From my understanding, the Quran was an oral tradition (for a generation or so) and then it was finally written down. Now obviously, while Arabic has been standardized, the various dialects of Arabic may differ on pronunciation. Is there a stringency for vocalization when reading from the Quran in a public setting (possibly as an obligation under Sharia law) or is the Quran more important as a printed text?

For example, pretend that one Islamic community in India will read from the Quran in Arabic (again, possibly to fulfill some religious obligation). However, they do not differentiate between an 3ayin and alif (the 3ayin becomes silent, like the alif). Are there legal consequences for this?

1 Answer 1


The Quran was written down during the time of the Prophet along with it being memorized. Rasolullah had around 40 scribes to write down whatever was recited and taught to the people. To see further on the preservation, you can read the book "Kuttaab an-Nabi" by Mohamed Mustafa al-Azami who gives all the historical evidences.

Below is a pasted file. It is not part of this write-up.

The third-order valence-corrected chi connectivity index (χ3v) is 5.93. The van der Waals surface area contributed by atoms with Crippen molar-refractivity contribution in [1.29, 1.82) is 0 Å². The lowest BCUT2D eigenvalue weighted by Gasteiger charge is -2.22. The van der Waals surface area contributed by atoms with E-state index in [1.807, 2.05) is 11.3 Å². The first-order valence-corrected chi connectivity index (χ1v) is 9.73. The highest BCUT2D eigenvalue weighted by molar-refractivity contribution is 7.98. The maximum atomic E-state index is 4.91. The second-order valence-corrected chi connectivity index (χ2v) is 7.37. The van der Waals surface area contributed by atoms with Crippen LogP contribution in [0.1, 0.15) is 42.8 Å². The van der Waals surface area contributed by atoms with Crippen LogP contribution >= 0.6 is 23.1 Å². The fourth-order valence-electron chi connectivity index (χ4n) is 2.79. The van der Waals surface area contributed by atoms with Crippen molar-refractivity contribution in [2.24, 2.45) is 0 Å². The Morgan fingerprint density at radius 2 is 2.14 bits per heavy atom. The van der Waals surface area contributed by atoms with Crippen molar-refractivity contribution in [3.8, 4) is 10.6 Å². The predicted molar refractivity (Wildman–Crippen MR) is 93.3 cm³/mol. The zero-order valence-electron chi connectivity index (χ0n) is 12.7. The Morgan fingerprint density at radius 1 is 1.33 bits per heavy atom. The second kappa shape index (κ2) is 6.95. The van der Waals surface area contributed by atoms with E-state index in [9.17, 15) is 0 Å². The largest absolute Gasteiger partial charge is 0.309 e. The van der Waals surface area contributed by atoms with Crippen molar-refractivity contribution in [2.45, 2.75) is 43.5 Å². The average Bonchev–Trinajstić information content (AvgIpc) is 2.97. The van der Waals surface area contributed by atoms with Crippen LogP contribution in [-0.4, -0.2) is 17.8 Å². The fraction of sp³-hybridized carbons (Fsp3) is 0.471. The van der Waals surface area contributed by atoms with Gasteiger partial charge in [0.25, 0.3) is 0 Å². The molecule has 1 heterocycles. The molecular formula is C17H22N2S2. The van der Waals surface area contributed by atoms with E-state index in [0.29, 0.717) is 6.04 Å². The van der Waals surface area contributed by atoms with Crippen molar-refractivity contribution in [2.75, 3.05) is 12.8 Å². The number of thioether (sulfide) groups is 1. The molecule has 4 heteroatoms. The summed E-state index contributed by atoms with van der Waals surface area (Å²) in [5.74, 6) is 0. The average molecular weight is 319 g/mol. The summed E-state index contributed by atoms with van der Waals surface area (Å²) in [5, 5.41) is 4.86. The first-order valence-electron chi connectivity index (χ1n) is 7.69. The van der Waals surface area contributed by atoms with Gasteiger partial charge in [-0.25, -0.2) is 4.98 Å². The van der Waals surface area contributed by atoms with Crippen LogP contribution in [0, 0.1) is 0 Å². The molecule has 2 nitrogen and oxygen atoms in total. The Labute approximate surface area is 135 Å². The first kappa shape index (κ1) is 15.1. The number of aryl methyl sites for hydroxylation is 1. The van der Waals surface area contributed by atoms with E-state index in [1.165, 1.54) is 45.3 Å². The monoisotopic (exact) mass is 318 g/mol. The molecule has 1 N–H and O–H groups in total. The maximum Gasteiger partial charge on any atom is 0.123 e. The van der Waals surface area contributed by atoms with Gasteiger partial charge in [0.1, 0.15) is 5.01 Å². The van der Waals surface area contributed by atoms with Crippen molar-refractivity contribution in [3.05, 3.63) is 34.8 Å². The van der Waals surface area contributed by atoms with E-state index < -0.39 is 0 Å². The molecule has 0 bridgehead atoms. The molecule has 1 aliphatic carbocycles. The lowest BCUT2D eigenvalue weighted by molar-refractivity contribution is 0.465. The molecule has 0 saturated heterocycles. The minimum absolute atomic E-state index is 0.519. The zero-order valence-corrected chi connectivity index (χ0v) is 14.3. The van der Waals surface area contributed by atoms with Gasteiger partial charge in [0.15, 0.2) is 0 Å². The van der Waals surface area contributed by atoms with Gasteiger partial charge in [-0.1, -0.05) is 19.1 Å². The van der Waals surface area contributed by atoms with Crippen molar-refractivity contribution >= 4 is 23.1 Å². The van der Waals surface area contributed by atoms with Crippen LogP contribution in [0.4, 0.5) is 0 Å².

As for the different dialects of Arabic. The Quran was revealed in seven different ways and all of these ways have been orally preserved through the concept of tajwid/tartil.

There are also books written on how to recite the Quran and where each recitation may differ from the next, however these were all taught by the Prophet.

The example you gave about 'Ayn and Alif is not dialect, it's mispronunciation that's related to tajwid also, which is preserved.

But if a person recites the Quran and doesn't know how to properly pronounce a letter, it's possible that they can change the meaning of the word and the entire context. So it's obligatory to learn how to recite the Quran properly.

For more information, you can refer to the book "Kuttaab an-Nabi" and other books on the science of tajwid like "Ahkam Tajwid al-Quran"

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